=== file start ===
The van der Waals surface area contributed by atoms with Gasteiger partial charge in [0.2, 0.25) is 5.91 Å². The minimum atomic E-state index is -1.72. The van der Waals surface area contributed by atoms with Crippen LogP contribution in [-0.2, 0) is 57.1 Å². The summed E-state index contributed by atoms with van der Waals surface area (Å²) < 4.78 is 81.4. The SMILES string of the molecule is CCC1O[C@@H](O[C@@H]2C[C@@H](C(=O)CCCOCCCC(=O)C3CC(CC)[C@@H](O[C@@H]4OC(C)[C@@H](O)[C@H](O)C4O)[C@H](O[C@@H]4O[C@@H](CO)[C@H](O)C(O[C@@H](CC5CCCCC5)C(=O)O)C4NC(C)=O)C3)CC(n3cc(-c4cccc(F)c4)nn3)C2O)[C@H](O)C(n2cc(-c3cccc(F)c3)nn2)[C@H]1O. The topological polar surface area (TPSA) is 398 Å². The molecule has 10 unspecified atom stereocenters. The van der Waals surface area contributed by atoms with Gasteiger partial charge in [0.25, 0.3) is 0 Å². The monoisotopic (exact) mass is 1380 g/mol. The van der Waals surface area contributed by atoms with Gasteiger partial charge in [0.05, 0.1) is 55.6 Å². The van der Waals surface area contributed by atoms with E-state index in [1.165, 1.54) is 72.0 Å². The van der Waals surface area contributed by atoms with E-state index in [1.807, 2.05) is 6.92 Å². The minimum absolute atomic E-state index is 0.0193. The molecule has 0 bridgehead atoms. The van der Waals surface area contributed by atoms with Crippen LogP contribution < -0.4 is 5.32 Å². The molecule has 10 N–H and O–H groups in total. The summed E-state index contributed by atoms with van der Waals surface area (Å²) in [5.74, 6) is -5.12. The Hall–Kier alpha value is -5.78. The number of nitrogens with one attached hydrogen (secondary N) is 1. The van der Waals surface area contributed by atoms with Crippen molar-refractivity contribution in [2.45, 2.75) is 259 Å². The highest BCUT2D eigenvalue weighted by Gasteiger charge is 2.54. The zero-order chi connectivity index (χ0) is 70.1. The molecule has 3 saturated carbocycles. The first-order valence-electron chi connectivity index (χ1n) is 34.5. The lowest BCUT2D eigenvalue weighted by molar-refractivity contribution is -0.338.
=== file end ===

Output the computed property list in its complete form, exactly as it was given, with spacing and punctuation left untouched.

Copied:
The van der Waals surface area contributed by atoms with Gasteiger partial charge in [0.2, 0.25) is 5.91 Å². The minimum atomic E-state index is -1.72. The van der Waals surface area contributed by atoms with Crippen LogP contribution in [-0.2, 0) is 57.1 Å². The summed E-state index contributed by atoms with van der Waals surface area (Å²) < 4.78 is 81.4. The SMILES string of the molecule is CCC1O[C@@H](O[C@@H]2C[C@@H](C(=O)CCCOCCCC(=O)C3CC(CC)[C@@H](O[C@@H]4OC(C)[C@@H](O)[C@H](O)C4O)[C@H](O[C@@H]4O[C@@H](CO)[C@H](O)C(O[C@@H](CC5CCCCC5)C(=O)O)C4NC(C)=O)C3)CC(n3cc(-c4cccc(F)c4)nn3)C2O)[C@H](O)C(n2cc(-c3cccc(F)c3)nn2)[C@H]1O. The topological polar surface area (TPSA) is 398 Å². The molecule has 10 unspecified atom stereocenters. The van der Waals surface area contributed by atoms with Gasteiger partial charge in [0.25, 0.3) is 0 Å². The monoisotopic (exact) mass is 1380 g/mol. The van der Waals surface area contributed by atoms with Gasteiger partial charge in [0.05, 0.1) is 55.6 Å². The van der Waals surface area contributed by atoms with E-state index in [1.165, 1.54) is 72.0 Å². The van der Waals surface area contributed by atoms with E-state index in [1.807, 2.05) is 6.92 Å². The minimum absolute atomic E-state index is 0.0193. The molecule has 0 bridgehead atoms. The van der Waals surface area contributed by atoms with Crippen LogP contribution < -0.4 is 5.32 Å². The molecule has 10 N–H and O–H groups in total. The summed E-state index contributed by atoms with van der Waals surface area (Å²) in [5.74, 6) is -5.12. The Hall–Kier alpha value is -5.78. The number of nitrogens with one attached hydrogen (secondary N) is 1. The van der Waals surface area contributed by atoms with Crippen molar-refractivity contribution in [2.45, 2.75) is 259 Å². The highest BCUT2D eigenvalue weighted by Gasteiger charge is 2.54. The zero-order chi connectivity index (χ0) is 70.1. The molecule has 3 saturated carbocycles. The first-order valence-electron chi connectivity index (χ1n) is 34.5. The lowest BCUT2D eigenvalue weighted by molar-refractivity contribution is -0.338.